I mean, I wish he would have used one of his fancy edicts to ban the guitar in Mass, but what he said was much more moderate. In general I’ve noticed that Benedict’s statements thus far tend to focus on the rationale behind big ideas rather than condemnations or pronouncements from on high. Yes, this makes headline and story writing more difficult and less dramatic, but it’s something that reporters should probably get used to.

Having said that, worship wars — as Terry notes — contain ginormously contentious isues. So rather than flighty stories about the Pope banning the guitar, a reporter could use the Pope’s comments as a hook to discuss local church issues.

Photo via Flickr.

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Birth control, Da Movie and MercyMe

gech 0001 0001 0 img0080Every now and then, I see people or groups produce material that makes me think to myself: “Behold, that’s a GetReligion item.” Truth be told, I don’t quite know what to do when this happens. I mean, it’s hard to write a case study about a case study. That’s a bit too Zen for me.

So let me pass along a few recent examples. I’ll try to get rid of as much guilt as I can, all at once.

• First of all, our friend Ted Olsen over at Christianity Today‘s blog has written up the gigantic New York Times Magazine report on the growing debates — among Protestants — about the moral status of contraceptives. You know Olsen is a bit ticked off when he writes that reporter Russell Shorto’s 8,000-word story is “horribly underreported” and “contains glaring errors.” Thus, he argues that:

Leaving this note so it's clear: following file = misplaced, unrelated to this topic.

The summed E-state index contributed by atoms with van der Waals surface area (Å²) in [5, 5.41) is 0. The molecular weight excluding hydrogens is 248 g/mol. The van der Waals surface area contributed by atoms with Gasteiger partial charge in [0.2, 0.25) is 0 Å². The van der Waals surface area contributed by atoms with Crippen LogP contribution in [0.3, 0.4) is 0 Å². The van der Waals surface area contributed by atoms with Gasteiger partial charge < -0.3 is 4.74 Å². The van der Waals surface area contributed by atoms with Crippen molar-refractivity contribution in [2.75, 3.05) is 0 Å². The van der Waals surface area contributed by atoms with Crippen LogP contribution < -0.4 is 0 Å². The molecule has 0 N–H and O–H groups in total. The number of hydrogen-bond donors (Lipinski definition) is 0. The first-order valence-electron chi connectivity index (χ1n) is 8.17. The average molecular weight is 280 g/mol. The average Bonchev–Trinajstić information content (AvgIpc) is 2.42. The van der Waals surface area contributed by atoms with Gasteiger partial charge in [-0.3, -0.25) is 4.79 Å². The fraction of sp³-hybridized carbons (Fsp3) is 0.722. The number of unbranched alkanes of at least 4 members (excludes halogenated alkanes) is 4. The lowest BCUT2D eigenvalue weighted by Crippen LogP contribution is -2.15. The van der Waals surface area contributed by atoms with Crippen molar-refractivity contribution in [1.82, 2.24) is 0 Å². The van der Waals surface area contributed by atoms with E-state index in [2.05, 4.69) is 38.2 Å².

Shorto is right that religious conservative Protestants have been increasingly critical about the 1965 contraception case Griswold v. Connecticut, and that recent technologies (especially the emergency contraceptive pill) have forced them to reconsider facile support of earlier technologies (like the non-emergency pill). And he’s right in his implication that Catholic-Protestant alliances in the abortion wars (and the reasoning in Pope John Paul II’s writings) have also had a dramatic effect.

But for those who have actually been watching this happen, it’s like reading a U.S. history text that talks about the American Revolution without also talking about colonialism, Reconstruction without the Civil War, and World War II without World War I. Or like trying to read a subway map that only names four stops. His connect-the-dots puzzle only has the numbers 3, 8, 24, and 31, and the only crayon in his box is labeled “anti-sex.”